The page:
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UK home secretary Amber Rudd is expected to call on Silicon Valley executives attending a meeting in San Francisco to play their part in countering extremism.
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She is to attend the inaugural meeting of the Global Forum to Counter Terrorism that was set up in June 2017 by Facebook, Microsoft, Twitter and YouTube.
Representatives from the tech industry, government and non-governmental organisations (NGOs) are expected to share information and best practices about how to counter the threat of terrorist content online.
The meeting is expected to be attended by representatives of the founding companies, around 20 other tech firms and NGOs, and government representatives from the US, Australia, Canada, the European Union (EU) and the UK.
In the wake of the Westminster terror attack on 22 March 2017, Rudd began a crusade against end-to-end encryption, but she appeared to back down after a meeting with representatives of Facebook, Google, Twitter and Microsoft to discuss ways to ensure that security officers get the data they need in the future.
However, Rudd is expected to use the forum meeting in San Francisco to push for increased efforts by service providers to remove extremist content from their platforms.
“Terrorists and extremists have sought to misuse your platforms to spread their hateful messages,” Rudd is expected to tell the tech executives, according to Reuters.
She is expected to say that the forum is “a crucial way to start turning the tide” and that the responsibility for tackling the extremist threat at every level lies with both governments and with industry.
“We have a shared interest: we want to protect our citizens and keep the free and open internet we all love. Today’s meeting of the forum is the next step towards achieving these goals,” she said.
After the London Bridge attack on 3 June 2017, UK prime minister Theresa May called for closer regulation of the internet to “deprive the extremists of their safe spaces online”.
The UK government has come under fire for seeking even greater powers of intrusion after passing the Investigatory Powers Act (IP Act) in December 2016, which many consider too intrusive.
Balancing censorship and safety
Announcing the Global Forum to Counter Terrorism on 26 June 2017, the founding organisations said the initiative was aimed at helping them make their services hostile to terrorists and violent extremists.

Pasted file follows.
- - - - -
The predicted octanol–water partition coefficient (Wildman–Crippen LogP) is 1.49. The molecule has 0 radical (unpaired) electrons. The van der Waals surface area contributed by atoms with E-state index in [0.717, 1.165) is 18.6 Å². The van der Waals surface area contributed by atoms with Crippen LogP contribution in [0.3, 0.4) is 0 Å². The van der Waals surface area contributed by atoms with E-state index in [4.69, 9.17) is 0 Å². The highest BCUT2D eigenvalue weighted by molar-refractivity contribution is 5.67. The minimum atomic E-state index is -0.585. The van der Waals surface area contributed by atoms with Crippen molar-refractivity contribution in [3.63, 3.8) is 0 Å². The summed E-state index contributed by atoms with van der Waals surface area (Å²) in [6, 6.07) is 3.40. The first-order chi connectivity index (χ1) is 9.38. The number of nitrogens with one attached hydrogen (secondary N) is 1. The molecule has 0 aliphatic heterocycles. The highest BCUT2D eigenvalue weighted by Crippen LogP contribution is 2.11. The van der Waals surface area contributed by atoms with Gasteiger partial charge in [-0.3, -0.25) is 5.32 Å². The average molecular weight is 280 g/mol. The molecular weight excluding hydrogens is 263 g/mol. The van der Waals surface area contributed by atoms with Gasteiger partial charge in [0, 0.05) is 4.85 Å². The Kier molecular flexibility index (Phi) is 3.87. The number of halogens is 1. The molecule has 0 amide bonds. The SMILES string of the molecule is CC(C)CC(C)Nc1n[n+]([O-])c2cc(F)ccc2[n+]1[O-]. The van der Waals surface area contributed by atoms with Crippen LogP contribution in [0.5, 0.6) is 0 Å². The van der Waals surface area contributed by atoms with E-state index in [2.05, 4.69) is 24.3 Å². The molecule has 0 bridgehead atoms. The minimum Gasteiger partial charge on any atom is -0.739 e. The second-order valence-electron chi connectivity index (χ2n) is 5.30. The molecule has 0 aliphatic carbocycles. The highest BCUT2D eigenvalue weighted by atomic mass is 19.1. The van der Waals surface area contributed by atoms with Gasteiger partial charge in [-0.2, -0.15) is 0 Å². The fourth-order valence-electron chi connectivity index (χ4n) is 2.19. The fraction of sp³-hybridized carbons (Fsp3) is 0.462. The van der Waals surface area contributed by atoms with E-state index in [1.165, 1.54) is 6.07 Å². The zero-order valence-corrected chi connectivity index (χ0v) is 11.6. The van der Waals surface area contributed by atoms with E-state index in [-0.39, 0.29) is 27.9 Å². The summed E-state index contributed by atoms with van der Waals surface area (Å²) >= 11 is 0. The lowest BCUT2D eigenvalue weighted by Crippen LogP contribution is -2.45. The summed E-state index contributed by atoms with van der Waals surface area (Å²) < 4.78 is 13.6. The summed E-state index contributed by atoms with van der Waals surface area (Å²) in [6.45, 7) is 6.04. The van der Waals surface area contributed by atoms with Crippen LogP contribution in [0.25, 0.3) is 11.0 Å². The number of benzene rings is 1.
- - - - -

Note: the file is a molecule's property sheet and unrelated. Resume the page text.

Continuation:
Recognising that the spread of terrorism and violent extremism is a pressing global problem and a critical challenge, the founders said: “We believe that by working together, sharing the best technological and operational elements of our individual efforts, we can have a greater impact on the threat of terrorist content online.”
The forum, they said, builds on initiatives including the EU Internet Forum and the Shared Industry Hash Database; discussions with the UK and other governments; and the conclusions of the recent G7 and European Council meetings.
Despite these commitments, most US tech firms have rejected calls to allow governments access to encrypted services, saying they need to balance the demands of state security with the freedoms of democratic society.
The tech giants have been criticised for failing to take real action and accused of promising co-operation in an effort to stall plans by the UK, the US and the EU to introduce legislation to force them to make it easier to identify and locate users, reports the Guardian.
According to the forum, the inaugural meeting on 1 August 2017 will be used to formalise goals for collaboration and identifying with smaller companies specific areas of support needed as part of the forum’s workplan.
“Our mission is to substantially disrupt terrorists’ ability to use the internet in furthering their causes, while also respecting human rights. We believe that the best approach to tackling online terrorism is to collaborate with each other and with others outside the private sector, including civil society and government,” the forum said.
Read more about the IP Act
- Labour’s shadow home secretary, Diane Abbott, says wider society must now debate the controversial Investigatory Powers Bill, despite parliamentary approval.
- As the Investigatory Powers Bill goes through its final stages in parliament, a former GCHQ intelligence officer puts forward the case for the bulk surveillance powers contained in the legislation.
- Former NSA technical director Bill Binney talks about the Investigatory Powers Bill and the UK government’s independent review of bulk surveillance powers.
Claire Stead, online safety expert at security firm Smoothwall said social media companies must collaborate with partners that have the capabilities to monitor for illegal or inappropriate behaviour and removing any concerning comments, accounts and pages.
“All stakeholders in the industry must work closely together and be honest and open with each other. It’s the only way to solve this problem,” she said.
However, Stead said freedom of speech must remain key. “It is important to ensure that it is used in a way that benefits everyone; enabling the police and law enforcement agencies to identify potential threats and keep the public safe, while not imposing themselves on innocent parties,” she said.
Monitoring should therefore be intent-based rather than event-based, she added, assessing the behaviours of searches together and deciphering whether it has negative connotations and needs to be monitored.
“If censorship on mainstream social sites emerges, it is highly likely that extremists will move to different platforms or the dark web. I doubt it will ever be eradicated completely, but platforms that facilitate this behaviour could and should be doing more to discourage and identify it to protect the public from harm,” she said.